Sydney Architecture Images- Central Business District

Burns Philp Building


A.L. and G. McCredie


located at the South Western end of Bridge St. Sydney


1899 - 1900




stone facade- finely executed sandstone carving and interior finishes


office building


  Above image copyright Simon Fieldhouse
The Burns Philp Building has state historical significance for its relationship, and continuous association from 1901-1997, with the Burns Philp Company, a major Australian maritime company who traded with the Pacific Islands. The be building is one of the few identified extant works of the firm A.L & G. McCredie, a major Australian architectural practice of the later nineteenth century.

The building has state aesthetic significance for its rare architectural quality, which includes the richly carved and modelled façade in the Romanesque style made popular by American architect Henry Hobson Richardson and the finely executed sandstone carving and interior finishes. The building makes a major contribution to and is a key element in the Macquarie Place / Bridge Street Conservation area.

The building is of state technical significance as one of the first uses of composite construction and is a landmark building for the combination of new structural techniques and a fine façade treatment. Burns Philp maritime history contributes to our understanding of Australia's early trade and economy.

It is socially significant, as it is well known for its association with the Burns Philp Company, who successfully traded for more than a century along the east coast of Australia and the Pacific Islands and repatriated the Kanakas to the Pacific Islands. The Burns Philp Building exhibits the Scottish roots of the company by use of motifs such as the Scottish thistle. Philp became associated with the development of Townsville.

Designer: A.L. and G. McCredie
Builder/Maker: Mitchell and King
Construction Years: 1899 - 1900
Physical Description: The Burns Philp Building is located at the South Western end of Bridge St. Sydney. It comprises of a basement, ground level, mezzanine level and three upper levels.

The architectural styles are described as federation, Romanesque/late Victorian, Gothic and Neo-Romanesque with Scottish Baronial gables. The facade is symmetrical apart from the laneway access at ground level from Bridge St. to Bridge Lane. The elaborate stonework is made from Pyrmont 'Purgatory' sandstone. The base is constructed of rock-faced stonework with dressed reveals and ornate carvings over the arched entrance. The Bridge lane facades are of brick construction with face brick landing and lintels.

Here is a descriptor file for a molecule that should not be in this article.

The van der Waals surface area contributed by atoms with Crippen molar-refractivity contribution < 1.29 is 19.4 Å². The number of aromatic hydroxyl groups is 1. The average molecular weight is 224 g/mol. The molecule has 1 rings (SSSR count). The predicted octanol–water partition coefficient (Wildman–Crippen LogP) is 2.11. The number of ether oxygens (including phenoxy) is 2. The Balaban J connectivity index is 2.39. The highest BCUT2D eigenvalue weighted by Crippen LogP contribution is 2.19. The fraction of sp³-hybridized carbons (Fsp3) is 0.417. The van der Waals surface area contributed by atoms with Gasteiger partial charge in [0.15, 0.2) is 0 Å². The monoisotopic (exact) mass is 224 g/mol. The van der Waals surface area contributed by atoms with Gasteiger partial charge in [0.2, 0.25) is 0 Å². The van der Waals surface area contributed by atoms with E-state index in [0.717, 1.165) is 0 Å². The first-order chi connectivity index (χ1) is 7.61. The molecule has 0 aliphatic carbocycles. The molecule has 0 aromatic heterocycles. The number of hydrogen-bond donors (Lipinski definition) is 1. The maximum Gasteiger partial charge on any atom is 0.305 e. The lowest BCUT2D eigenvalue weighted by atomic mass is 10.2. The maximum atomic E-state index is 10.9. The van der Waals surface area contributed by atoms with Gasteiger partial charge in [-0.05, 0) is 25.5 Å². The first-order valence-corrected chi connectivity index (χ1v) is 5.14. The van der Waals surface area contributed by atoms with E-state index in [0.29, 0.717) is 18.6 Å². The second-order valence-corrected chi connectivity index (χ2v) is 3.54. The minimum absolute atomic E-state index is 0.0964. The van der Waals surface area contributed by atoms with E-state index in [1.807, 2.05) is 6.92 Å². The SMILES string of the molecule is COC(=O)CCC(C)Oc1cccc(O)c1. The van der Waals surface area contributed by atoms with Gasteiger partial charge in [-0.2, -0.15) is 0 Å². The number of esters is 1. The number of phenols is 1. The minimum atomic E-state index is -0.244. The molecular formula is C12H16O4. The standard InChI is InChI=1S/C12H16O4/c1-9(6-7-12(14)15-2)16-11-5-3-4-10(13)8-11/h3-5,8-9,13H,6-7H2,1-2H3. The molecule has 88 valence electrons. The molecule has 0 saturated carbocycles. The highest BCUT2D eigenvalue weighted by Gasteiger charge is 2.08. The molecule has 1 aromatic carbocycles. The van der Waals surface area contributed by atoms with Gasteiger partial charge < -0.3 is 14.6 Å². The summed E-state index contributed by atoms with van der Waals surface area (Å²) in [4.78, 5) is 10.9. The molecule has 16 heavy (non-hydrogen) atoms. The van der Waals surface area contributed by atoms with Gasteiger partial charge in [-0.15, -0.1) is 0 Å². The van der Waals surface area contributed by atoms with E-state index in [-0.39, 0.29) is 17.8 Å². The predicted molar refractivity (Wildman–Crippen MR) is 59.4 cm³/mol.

Generally the building structure is sound and in reasonable condition apart from the recent water ingress problem to the west wall of the basement. The street faade of the building is three stories high constructed with Waverly sandstone with sturdy granite columns. The comprising perimeter masonry walls and cast iron columns and timber floors appear to be in good condition and is substantially intact apart from alterations associated with the new lift, fire stairs and fire upgrading within the rear central core of the building.

Historical Notes:

The Burns Philp Building was built and established in 1899. Before the building the land was occupied by early settlers and eventually utilised by a lumberyard and a series of five buildings occupied by a number of small business' including a watchmaker, loan office, tea-rooms, a bedding manufacturer and a warehouse.

James Burns was born in 1846, originally from Glasgow, James and his older brother sailed and landed in Brisbane in 1862. By 1872 they had become partners in a grocery business in Townsville, before expanding into shipping. Over time James became a shrewd businessman, his business prospered "due to his wonderful business acumen, probity, magnetic personality and untiring efforts" [Conybeare Morrison & Partners 2000:8].

Robert Philp was also born in Glasgow in 1852. Philp immigrated with his family in 1862. In 1874 Burns offered Philp a job with a view of partnership. In April 1883 the company was incorporated under NSW law with Philp based in Townsville and Burns in Sydney. Philp resigned in 1893 after financial difficulties, but went on to become the Premier of Queensland 1899-1903.

At this time Burns Philp occupied a building, No 10 located directly opposite the site on Bridge Street, but by 1898 this building was heavily pressed with increasing demands on the company and on the building. By 1899 it was obvious that the building had to be expanded. In April 1898 Burns made an offer for the 109 feet frontage to Bridge Street opposite the existing building. This offer was declined, a second was made and in May 1899 the land had been purchased. By October 1899 twenty-eight tenders had been received for the new building. The successful tender came from Mitchell and King at 23, 875 pounds. By the end of 1900 leases had been signed to Weber Lohmann and Co., the Bellambi Coal Co., J. R. Bexter Bruce, Captain R. M Phillips William Honston, H. W. Peabody and Co. and the North Queensland Insurance Co. [Conybeare Morrison & Partners 2000]. All these companies had a considerable voice in the finishing work, adding their own requests for fittings.

In 1908 structural alterations, decorating and furnishing was carried out. During the 1950s, 1960s, later 1970s and 1980s significant changes were made to the original building to expand for new accommodation for new tenants, its capabilities and its presentation to suit the changing image of the company.

The rear of the building had suffered from fire damage. The building was sold in 1997 due to the financial collapse of Burns Philp. Council has approved subdivision of the building into 14 commercial strata- tilted units. The contents of the building were auctioned by Lawsons on Wednesday 25th March 1998, which included photographs, paintings, maps, shipping memorabilia and furniture.